Bitkit - Remote Control
Robot cars come alive when you are able to control them remotely. It can be a simple project with a micro:bit, just making sure that you can move forwards, backwards, left and right or it can be a complicated affair.
This page outlines the basic principles for remote control, repeating and re-explaining code used on several previous cars. In this case, I am using the 4tronix Bit:Commander as my remote but the code can be adjusted for other circuits involving buttons and joysticks.
The first part of the process is to set up the device that is sending signals. I find that compass points are quite useful. Sending a short string is reasonably reliable for the radio module and makes code fairly easy to follow.
Whatever your circuit is for your remote, you need to be able to determine forward, backward, left and right. You can do that with 4 buttons or, as is done here with 2 buttons and a joystick.
from microbit import * import radio chnl = 10 radio.config(channel=chnl) radio.on() while True: a = pin12.read_digital() b = pin14.read_digital() dx = pin1.read_analog() if a and dx<150: # forwards left display.show(Image.ARROW_NW) radio.send("NW") elif a and dx>850: # forwards right display.show(Image.ARROW_NE) radio.send("NE") elif b and dx<150: # backwards left display.show(Image.ARROW_SW) radio.send("SW") elif b and dx>850: # backwards right display.show(Image.ARROW_SE) radio.send("SE") elif b: #backwards display.show(Image.ARROW_S) radio.send("S") elif a: # forwards display.show(Image.ARROW_N) radio.send("N") sleep(20)
The program here is reasonably simple to follow. The variables a and b are used to store the states of two of the buttons on the Bit:commander. The variable dx stores the value of the x axis on a joystick.
The receiving code, for the micro:bit with the car, is just a question of deciding what to do for each signal.
from microbit import * import radio chnl = 10 radio.config(channel=chnl) radio.on() def Drive(lft,rgt): ld, rd = 0, 0 if lft<0: ld = 0xff lft += 255 if rgt<0: rd = 0xff rgt += 255 i2c.write(0x28,bytes([1,lft,ld,rgt,rd])) while True: s = radio.receive() if s is not None: if s=="N": Drive(255,255) elif s=="S": Drive(-255,-255) elif s=="NE": Drive(255,63) elif s=="NW": Drive(63,255) elif s=="SE": Drive(-255,-63) elif s== "SW": Drive(-63,-255) else: Drive(0,0) sleep(20)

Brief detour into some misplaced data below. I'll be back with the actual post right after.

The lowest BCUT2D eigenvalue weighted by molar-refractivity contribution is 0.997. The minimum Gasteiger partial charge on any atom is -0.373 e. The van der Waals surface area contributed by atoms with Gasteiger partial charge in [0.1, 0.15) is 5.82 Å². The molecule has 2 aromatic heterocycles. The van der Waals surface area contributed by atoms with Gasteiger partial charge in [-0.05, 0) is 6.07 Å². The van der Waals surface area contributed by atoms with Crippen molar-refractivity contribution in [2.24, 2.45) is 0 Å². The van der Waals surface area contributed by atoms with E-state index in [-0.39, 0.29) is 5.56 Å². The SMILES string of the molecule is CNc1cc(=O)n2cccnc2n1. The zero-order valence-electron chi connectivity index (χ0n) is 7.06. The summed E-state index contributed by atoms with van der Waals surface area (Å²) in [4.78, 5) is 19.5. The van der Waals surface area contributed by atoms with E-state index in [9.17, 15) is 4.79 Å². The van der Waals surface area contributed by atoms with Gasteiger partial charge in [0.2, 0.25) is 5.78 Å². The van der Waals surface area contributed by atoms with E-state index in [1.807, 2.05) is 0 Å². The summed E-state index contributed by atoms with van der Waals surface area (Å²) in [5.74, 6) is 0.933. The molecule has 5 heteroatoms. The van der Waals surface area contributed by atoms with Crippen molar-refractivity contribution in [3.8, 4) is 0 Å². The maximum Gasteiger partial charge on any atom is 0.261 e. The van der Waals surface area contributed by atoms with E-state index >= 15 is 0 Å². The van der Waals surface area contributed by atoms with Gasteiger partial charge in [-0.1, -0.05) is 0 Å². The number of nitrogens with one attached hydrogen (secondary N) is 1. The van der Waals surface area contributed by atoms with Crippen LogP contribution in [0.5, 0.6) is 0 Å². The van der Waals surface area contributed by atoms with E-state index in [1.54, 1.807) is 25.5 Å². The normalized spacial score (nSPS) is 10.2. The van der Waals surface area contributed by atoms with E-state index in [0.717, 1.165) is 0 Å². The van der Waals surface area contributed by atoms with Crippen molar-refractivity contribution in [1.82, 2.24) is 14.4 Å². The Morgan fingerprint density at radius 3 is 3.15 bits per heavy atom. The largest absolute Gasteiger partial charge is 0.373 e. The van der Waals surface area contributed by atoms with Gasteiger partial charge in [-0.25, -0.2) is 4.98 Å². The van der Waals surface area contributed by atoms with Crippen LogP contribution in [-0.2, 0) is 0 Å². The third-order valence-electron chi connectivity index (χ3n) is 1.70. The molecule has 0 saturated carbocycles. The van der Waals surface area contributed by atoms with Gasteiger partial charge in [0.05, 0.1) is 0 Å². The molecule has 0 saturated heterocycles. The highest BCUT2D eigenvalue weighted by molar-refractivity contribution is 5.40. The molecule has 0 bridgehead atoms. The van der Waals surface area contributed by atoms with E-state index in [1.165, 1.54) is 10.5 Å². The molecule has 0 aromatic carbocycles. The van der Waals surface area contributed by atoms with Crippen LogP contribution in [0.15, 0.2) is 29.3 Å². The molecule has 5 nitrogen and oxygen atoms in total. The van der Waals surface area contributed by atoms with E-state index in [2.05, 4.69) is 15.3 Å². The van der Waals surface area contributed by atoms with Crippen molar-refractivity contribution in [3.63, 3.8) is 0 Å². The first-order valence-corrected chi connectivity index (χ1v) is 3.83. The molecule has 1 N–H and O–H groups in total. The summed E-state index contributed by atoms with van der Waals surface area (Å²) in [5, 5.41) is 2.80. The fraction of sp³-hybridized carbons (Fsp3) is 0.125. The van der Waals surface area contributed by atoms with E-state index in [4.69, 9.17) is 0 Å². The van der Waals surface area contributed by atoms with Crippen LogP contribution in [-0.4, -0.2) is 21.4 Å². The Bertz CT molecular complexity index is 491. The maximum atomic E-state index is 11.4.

If you are lucky enough to have a Bit:Commander, then you could make use of the other inputs that are available to gain further control of the car. I like to be able to control the buzzer and lights too. If you don't have the Bit:Commander, you could explore some of the other options outlined below,
Just A micro:bit
You can get reasonable control of a car with just a micro:bit. I tend to use the accelerometer to determine forwards or backwards and the buttons to move left and right.
You can use a SNES Controller with the micro:bit. That gives you 12 inputs.
If you want to breadboard a remote control, you could go simple with just enough buttons to get things going or be a little more adventurous. Port expanders are pretty cheap and would allow a truckload of inputs that could allow you to have some pre-programmed moves. There are pages on the PCF8574 and the MCP23017, neither of which cost a great deal to purchase. You can also use an input shift register to achieve a similar effect.
One nice thing to consider is using less conventional inputs. For example, you might try out some slide potentiometers, some capacitive touch inputs or something even stranger.
If you have an old Wii Nunchuck controller, you can get a breakout for a couple of pounds and can use one of them as a controller. The Wii Nunchuck is quite a cool way to control the car because you only use one hand for it.
I got a wireless PS3 Controller working with the micro:bit. There are so many inputs on this one that make it an absolute luxury item for car control. It's not the cheapest setup but does give a lot of options.